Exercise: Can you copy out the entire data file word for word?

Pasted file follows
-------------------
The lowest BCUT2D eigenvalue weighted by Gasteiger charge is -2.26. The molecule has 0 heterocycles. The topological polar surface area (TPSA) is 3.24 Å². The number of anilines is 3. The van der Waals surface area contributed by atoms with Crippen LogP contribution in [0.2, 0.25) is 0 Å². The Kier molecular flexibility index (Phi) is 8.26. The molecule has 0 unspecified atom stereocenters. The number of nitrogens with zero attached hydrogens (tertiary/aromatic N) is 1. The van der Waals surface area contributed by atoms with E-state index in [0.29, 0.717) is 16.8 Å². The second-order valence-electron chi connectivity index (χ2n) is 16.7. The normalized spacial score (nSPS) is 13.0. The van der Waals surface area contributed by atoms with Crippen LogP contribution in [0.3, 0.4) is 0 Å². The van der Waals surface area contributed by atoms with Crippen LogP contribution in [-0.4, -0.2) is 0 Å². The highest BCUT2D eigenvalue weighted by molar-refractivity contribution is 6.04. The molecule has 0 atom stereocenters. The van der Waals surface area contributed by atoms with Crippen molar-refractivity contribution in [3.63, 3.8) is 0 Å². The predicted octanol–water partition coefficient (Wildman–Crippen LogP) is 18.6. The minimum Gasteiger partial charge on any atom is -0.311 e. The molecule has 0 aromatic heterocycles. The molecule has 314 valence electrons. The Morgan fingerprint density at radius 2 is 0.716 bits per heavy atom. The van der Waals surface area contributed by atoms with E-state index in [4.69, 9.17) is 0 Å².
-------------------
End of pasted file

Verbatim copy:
The lowest BCUT2D eigenvalue weighted by Gasteiger charge is -2.26. The molecule has 0 heterocycles. The topological polar surface area (TPSA) is 3.24 Å². The number of anilines is 3. The van der Waals surface area contributed by atoms with Crippen LogP contribution in [0.2, 0.25) is 0 Å². The Kier molecular flexibility index (Phi) is 8.26. The molecule has 0 unspecified atom stereocenters. The number of nitrogens with zero attached hydrogens (tertiary/aromatic N) is 1. The van der Waals surface area contributed by atoms with E-state index in [0.29, 0.717) is 16.8 Å². The second-order valence-electron chi connectivity index (χ2n) is 16.7. The normalized spacial score (nSPS) is 13.0. The van der Waals surface area contributed by atoms with Crippen LogP contribution in [0.3, 0.4) is 0 Å². The van der Waals surface area contributed by atoms with Crippen LogP contribution in [-0.4, -0.2) is 0 Å². The highest BCUT2D eigenvalue weighted by molar-refractivity contribution is 6.04. The molecule has 0 atom stereocenters. The van der Waals surface area contributed by atoms with Crippen molar-refractivity contribution in [3.63, 3.8) is 0 Å². The predicted octanol–water partition coefficient (Wildman–Crippen LogP) is 18.6. The minimum Gasteiger partial charge on any atom is -0.311 e. The molecule has 0 aromatic heterocycles. The molecule has 314 valence electrons. The Morgan fingerprint density at radius 2 is 0.716 bits per heavy atom. The van der Waals surface area contributed by atoms with E-state index in [4.69, 9.17) is 0 Å².